Concrete repair ("fix" bad concrete)


W

William M. Jones

Two years ago in September, I poured a raised patio approximately 2000 sq.ft.
in size. Five months later, I got called back because the surface was
spalling 1/16" to 3/32" thickness. The de-icer they had used said not to
use it on concrete less than a year old. I assumed that was the problem,
and charged them to repair it. The products used were Top 'n Bond (which
had been used on other projects sucessfully) and then a tinted concrete
sealer (H&C). This year the surface is doing the same thing. I found out
that the batch plant where I had gotten the concrete had a problem with
quality (I don't know if it was the aggregate or the portland).

The only thing I can think of to try is grinding the surface down about
3/16", apply a hardener, tint and an industrial sealer. Two problems with
that are (1) the grinding will leave too smooth a surface (needs to be
non-slip) and (2) if I already have poor concrete, I still have nothing
to bond to.

I am familiar with products from Sika, MasterBuilder, and Sonneborn, and
have the expertise and tools to use them properly.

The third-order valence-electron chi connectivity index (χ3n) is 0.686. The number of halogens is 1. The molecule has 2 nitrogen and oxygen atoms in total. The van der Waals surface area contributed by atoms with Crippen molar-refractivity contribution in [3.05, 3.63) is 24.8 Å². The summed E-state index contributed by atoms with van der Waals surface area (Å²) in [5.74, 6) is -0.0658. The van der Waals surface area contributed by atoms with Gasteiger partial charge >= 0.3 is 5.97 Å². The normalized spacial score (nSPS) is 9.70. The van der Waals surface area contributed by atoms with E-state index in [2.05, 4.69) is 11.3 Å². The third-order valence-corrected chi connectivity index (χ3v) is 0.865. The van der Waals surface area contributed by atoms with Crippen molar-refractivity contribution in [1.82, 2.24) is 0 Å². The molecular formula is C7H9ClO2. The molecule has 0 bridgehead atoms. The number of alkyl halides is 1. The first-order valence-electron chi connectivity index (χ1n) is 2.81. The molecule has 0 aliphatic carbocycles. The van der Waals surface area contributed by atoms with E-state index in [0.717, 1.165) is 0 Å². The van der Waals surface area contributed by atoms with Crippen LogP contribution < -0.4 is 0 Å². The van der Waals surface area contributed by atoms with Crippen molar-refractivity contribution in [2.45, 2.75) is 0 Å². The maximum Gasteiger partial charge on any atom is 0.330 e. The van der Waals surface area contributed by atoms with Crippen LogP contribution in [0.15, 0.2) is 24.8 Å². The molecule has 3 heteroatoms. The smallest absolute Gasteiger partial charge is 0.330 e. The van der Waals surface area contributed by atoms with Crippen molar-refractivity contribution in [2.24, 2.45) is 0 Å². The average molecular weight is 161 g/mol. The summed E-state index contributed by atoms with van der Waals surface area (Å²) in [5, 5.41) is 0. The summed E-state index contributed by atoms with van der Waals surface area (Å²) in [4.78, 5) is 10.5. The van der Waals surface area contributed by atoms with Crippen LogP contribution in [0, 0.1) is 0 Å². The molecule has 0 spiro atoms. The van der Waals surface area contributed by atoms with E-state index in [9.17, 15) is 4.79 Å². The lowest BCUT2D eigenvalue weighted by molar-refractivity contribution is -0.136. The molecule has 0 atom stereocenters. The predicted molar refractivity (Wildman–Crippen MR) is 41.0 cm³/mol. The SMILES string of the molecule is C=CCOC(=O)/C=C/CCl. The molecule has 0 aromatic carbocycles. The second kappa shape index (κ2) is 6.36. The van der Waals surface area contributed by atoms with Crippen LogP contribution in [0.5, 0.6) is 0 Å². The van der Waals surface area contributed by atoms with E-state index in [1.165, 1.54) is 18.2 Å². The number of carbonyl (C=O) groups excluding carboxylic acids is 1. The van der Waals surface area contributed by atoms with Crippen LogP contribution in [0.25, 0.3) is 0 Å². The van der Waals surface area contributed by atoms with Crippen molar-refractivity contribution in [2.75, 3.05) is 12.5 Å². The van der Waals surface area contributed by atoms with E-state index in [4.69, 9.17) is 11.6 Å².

If anyone can help with this problem, please post or respond directly.
Thank you for your time. Bill ([email protected])
 
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R

Ray

Two years ago in September, I poured a raised patio approximately 2000 sq.ft.
in size. Five months later, I got called back because the surface was
spalling 1/16" to 3/32" thickness. The de-icer they had used said not to
use it on concrete less than a year old. I assumed that was the problem,
and charged them to repair it. The products used were Top 'n Bond (which
had been used on other projects sucessfully) and then a tinted concrete
sealer (H&C). This year the surface is doing the same thing. I found out
that the batch plant where I had gotten the concrete had a problem with
quality (I don't know if it was the aggregate or the portland).

The only thing I can think of to try is grinding the surface down about
3/16", apply a hardener, tint and an industrial sealer. Two problems with
that are (1) the grinding will leave too smooth a surface (needs to be
non-slip) and (2) if I already have poor concrete, I still have nothing
to bond to.

I am familiar with products from Sika, MasterBuilder, and Sonneborn, and
have the expertise and tools to use them properly.

If anyone can help with this problem, please post or respond directly.
Thank you for your time. Bill ([email protected])
I,m not a pro, but common sense says
I think you need to find out what's wrong before you try to fix it.
Grinding the surface down 3/16 of an inch is out.
What did you do to prepare the surface when you made the first repair?

You need either of one of two things, but a rough surface in either case.
One that will not chip/spall when hit with a hammer.
One that is thick enough (2" minimum) to be mechanically bonded
using mesh and anchors.
 
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